Thirty-nine steps to an unlikely theatrical triumph

Play that began life in draughty Yorkshire church halls with four actors, a stuffed dog and a very large sheet, takes Broadway by storm

New York is a long way from North Yorkshire, and Broadway a big step from Victoria Street in the town of Richmond, deep in the Yorkshire Dales.

Yet tonight both places will be holding their breath as Whoopi Goldberg takes the stage of the Radio City Music Hall in Manhattan to host the most prestigious awards in American theatre: the Tonys.

Nominated for Best Play, and a further five Tonys, is a work that began life funded by a £1,000 Yorkshire Arts Grant in 1995 and premiered in front of 90 people at the Georgian Theatre in Richmond, before embarking on a tour of village halls across the north of England.

Now 13 years later, The 39 Steps, an adaptation of the John Buchan novel, originally performed with just stepladders, planks and a big sheet, has swept through the West End, won a host of awards, including an Olivier, and taken New York by storm. The New York Post described it as the "most entertaining show on Broadway".

To win a Tony would crown a remarkable journey. Certainly, it is not what writers Nobby Dimon and Simon Corble expected when they began work on the project. "It is quite extraordinary," said Dimon, 55, in between rehearsals for The Prisoner of Zenda, his next production for North Country Theatre, the small group he founded to put on The 39 Steps. "It's just an incredible tale really, to think that something wowed them in village halls 10 years ago is now having great success in New York.

"Village halls are a seedbed of creativity," he added. "It's fantastic to see this flowering, but I'm happy in the seedbed."

A Production's progress: from Richmond to the Big Apple

Step 1. 1995: North Country Theatre Company founded by Nobby Dimon to tour small rural venues such as village halls and schools in North Yorkshire, Durham and the Border Country.

2. Dimon starts adapting John Buchan's 1915 novel 'The 39 Steps'.

3. Simon Corble hears of the project and offers to work for a share of future royalties – in effect, for free.

4. The two discuss scenarios and their favourite bits of the book and film versions on the phone.

5. Three weeks of brainstorming, improvising, writing and rehearsing with actors.

6. 2 May 1996: final coat of paint applied to set consisting mainly of stepladders, planks and sheets.

7. 3 May 1996: play makes its debut before 90 people at the Georgian Theatre Royal in Richmond. It uses four actors and a stuffed dog.

8. Play embarks on a short tour of village halls and schools

9. 25 May: the tour reaches Rosedale Abbey School Hall.

10. The tour ends at the Elite Cinema, Leyburn, as part of the Swaledale Festival.

11. Spring 1997: North Country Theatre mounts a second small-scale tour. The play is seen by someone from Perth Repertory Theatre, Scotland.

12. December 1997: Corble mounts a third tour with his own Manchester-based company.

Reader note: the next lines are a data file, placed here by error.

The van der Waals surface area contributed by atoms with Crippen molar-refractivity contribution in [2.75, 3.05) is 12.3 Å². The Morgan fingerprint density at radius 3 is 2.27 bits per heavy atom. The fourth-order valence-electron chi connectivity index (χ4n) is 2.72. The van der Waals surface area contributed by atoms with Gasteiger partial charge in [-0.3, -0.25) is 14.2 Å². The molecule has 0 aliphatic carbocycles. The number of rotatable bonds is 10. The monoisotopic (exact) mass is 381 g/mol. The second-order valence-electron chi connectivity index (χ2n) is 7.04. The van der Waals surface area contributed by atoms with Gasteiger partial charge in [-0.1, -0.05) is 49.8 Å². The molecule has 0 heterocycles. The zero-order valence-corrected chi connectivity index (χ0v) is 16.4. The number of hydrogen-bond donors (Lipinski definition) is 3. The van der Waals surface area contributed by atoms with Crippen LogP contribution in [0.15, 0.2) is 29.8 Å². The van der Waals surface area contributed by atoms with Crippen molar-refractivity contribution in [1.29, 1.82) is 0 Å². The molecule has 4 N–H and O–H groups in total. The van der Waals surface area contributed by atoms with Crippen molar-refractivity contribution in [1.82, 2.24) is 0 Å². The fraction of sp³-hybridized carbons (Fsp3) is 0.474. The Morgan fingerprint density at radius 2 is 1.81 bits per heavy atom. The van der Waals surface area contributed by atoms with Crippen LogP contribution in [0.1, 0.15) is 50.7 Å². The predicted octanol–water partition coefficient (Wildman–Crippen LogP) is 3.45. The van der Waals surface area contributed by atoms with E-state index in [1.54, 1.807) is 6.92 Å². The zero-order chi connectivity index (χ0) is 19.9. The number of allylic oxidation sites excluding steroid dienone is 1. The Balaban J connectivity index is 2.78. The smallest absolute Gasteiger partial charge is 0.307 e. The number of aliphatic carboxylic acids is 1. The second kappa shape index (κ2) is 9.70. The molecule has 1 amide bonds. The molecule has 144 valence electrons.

13. Glowing review in 'The Manchester Evening News' during a three-week run at the Friends Meeting House.

14. The play is nominated for a 'Manchester Evening News' theatre award for Best of Fringe.

15. Perth Repertory produces the play.

16. It is seen by a London producer, Charles Vance.

17. January 1998: Corble takes his show to the London Fringe theatre, the Tabard.

18. Tabard wants to take it to the West End.

19. But Charles Vance also wants to buy the rights.

20. The playwrights go with Vance.

21. Agent appointed to negotiate with John Buchan's estate after his work comes back into copyright following a change in the law.

22. Show begins tour of repertory theatres throughout Great Britain under guidance of Vance.

23. Auberon Waugh sees it, and writes: "I have never known such happiness from a theatrical production."

24. It wins a Whatsonstage Theatre Goers' Award.

25. American producers fly over to see the show in Bury St Edmunds.

26. They fly home unimpressed.

27. 2002: producer Edward Snape buys the rights to the script.

28. It is suggested that Patrick Barlow, co-founder of the National Theatre of Brent, renowned for its successful yet small-scale productions – is invited to look at the script and take the role of Hannay.

29. 2002-04: two years of negotiations ensue with Ambassador's Theatre, Rank, who own the rights to the film, John Buchan's estate and the writers all trying to hammer out a deal.

30. 2004: Patrick Barlow rewrites the script, keeping the staging, scenes and low-scale feel, but basing it much more on the film.

31. Play is success at Yorkshire Playhouse and national tour.

32. Transfers to Tricycle Theatre in north London, where it is a hit.

33. Transfers to the Criterion.

34. 2007: Surprise winner of Olivier Award for Best New Comedy

35. Opens at Huntington Theatre in Boston, US.

36. Opens to rave reviews on Broadway.

37. April 2008: wins two prestigious Drama Desk Awards in New York.

38. Becomes a hit in Israel, South Africa, Finland, Greece, Italy, Germany and the Czech Republic, Istanbul, Korea, Australia (it opens in Spain later this year).

Step 39. Nominated for six Tony Awards, including best play.

Arts and Entertainment
Russell Tovey, Myanna Buring and Julian Rhind Tutt star in Banished
tvReview: The latest episode was a smidgen less depressing... but it’s hardly a bonza beach party
Arts and Entertainment
Crime watch: Cara Delevingne and Daniel Brühl in ‘The Face of an Angel’
film review
Arts and Entertainment
music Malik left the Asian leg of the band's world tour after being signed off with stress last week
News
Author J.K. Rowling attends photocall ahead of her reading from 'The Casual Vacancy' at the Queen Elizabeth Hall on September 27, 2012 in London, England.
peopleNot the first time the author has defended Dumbledore's sexuality
News
‘The Late Late Show’ presenter James Corden is joined by Mila Kunis and Tom Hanks for his first night as host
news
Arts and Entertainment
‘The Royals’ – a ‘twisted, soapy take on England’s first family’
tv Some of the characters appear to have clear real-life counterparts
News